• Application 11648-2017
• Admitted 2007
• Hearing 10 October 2017
• Reasons 2 November 2017
The SDT ordered that the respondent should be suspended from practice for six months from 10 October 2017. Upon the expiry of that term of suspension, the respondent would be subject to the following conditions: that he might not (i) practise as a sole practitioner or sole manager or sole owner of an authorised or recognised body; (ii) be a partner or member of a limited liability partnership, legal disciplinary practice or alternative business structure, or other authorised or recognised body; (iii) be a compliance officer for legal practice or a compliance officer for finance and administration; (iv) hold client money; (v) be a signatory on any client account; or (vi) work as a solicitor other than in employment approved by the Solicitors Regulation Authority, with liberty to either party to apply to vary those conditions.
In August 2016, the respondent had breached principle 2 of the SRA Principles 2011 by providing inaccurate information to the firm’s insurer on a proposal form.
Between March 2015 and September 2016, he had breached rules 1.2(e) 1.2(f), 29.1, 29.2 and 29.14 of the SRA Accounts Rules 2011.
He had failed to submit accountant’s reports for the periods 2014/2015 and 2015/2016, in breach of rule l.2(i) of the rules.
Between March 2015 and 2016, he had caused or allowed, in breach of the accounts rules and principles 8 and 10, the accrual of client account debit balances.
He had failed to remedy breaches of the rules promptly in breach of rule 7.1.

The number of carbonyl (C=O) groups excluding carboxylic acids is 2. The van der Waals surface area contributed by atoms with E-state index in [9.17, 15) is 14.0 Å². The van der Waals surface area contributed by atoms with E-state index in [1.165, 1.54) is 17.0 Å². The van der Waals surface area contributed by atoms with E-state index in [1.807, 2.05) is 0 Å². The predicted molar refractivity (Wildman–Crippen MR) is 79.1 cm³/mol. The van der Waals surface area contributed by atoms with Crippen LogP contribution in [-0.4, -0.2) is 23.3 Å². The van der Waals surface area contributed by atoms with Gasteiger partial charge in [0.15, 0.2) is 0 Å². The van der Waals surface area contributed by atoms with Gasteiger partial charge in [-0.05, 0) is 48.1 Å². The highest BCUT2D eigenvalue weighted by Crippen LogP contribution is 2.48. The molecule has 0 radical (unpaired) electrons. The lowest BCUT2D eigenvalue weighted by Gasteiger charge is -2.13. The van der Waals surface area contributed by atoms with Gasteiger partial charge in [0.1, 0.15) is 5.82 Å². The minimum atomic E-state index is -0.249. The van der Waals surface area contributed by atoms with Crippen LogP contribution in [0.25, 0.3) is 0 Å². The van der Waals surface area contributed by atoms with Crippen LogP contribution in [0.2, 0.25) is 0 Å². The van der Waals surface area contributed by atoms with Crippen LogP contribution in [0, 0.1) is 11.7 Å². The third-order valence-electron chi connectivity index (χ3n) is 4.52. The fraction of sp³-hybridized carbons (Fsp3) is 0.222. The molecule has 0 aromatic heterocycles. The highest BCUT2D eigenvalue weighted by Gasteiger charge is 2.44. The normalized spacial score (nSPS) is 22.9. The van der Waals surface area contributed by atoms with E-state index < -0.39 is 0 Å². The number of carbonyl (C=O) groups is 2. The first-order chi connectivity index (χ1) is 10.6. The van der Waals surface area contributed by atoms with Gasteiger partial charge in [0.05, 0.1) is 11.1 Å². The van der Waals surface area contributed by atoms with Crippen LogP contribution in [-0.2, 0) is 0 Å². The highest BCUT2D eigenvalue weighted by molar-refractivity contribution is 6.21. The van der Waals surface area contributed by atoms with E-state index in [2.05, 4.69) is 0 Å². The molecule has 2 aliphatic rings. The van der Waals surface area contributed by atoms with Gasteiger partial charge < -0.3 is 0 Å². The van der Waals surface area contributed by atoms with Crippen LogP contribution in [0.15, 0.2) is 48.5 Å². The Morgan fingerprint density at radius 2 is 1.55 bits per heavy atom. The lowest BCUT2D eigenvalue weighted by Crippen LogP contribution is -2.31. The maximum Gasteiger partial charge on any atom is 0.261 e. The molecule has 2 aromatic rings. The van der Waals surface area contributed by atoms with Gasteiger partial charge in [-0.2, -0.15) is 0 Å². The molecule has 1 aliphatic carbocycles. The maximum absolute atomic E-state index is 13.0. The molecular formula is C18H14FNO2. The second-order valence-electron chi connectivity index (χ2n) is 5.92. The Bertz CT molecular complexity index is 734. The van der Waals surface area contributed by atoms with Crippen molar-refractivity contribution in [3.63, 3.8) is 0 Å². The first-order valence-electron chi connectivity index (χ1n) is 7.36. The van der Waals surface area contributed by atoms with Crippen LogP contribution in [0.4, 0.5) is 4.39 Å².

He had transferred client money from client account to the office account in breach of rule 20.1 of the rules.
Between March 2015 and September 2016, while the sole signatory of the client account and a manager and COFA of the firm, he had caused or allowed the transfer of costs from client ledgers to suspense ledgers and other ledgers, in breach of rules 20.1, 29.l and 29.14 of the rules.
He had reached a compromise agreement with client M which breached principles 2 and 8 and outcome 10.7 of the Solicitors Code of Conduct 2011.
Overall, the respondent’s culpability was high. The main evidence of actual harm caused by his misconduct was the claims on the compensation fund.
The respondent’s professional performance and lack of insight were such as to call into question his continued ability to practise appropriately. Suspension from the roll reflected the seriousness of the misconduct. A six-month suspension would be sufficient to both punish and deter while being proportionate to the seriousness of the misconduct.
The appropriate period would be determined by the respondent, his reflection on the findings and his ability to persuade a future division of the SDT that the restrictions were no longer necessary to protect the public and/or the reputation of the profession from future harm. The respondent was ordered to pay costs of £44,077.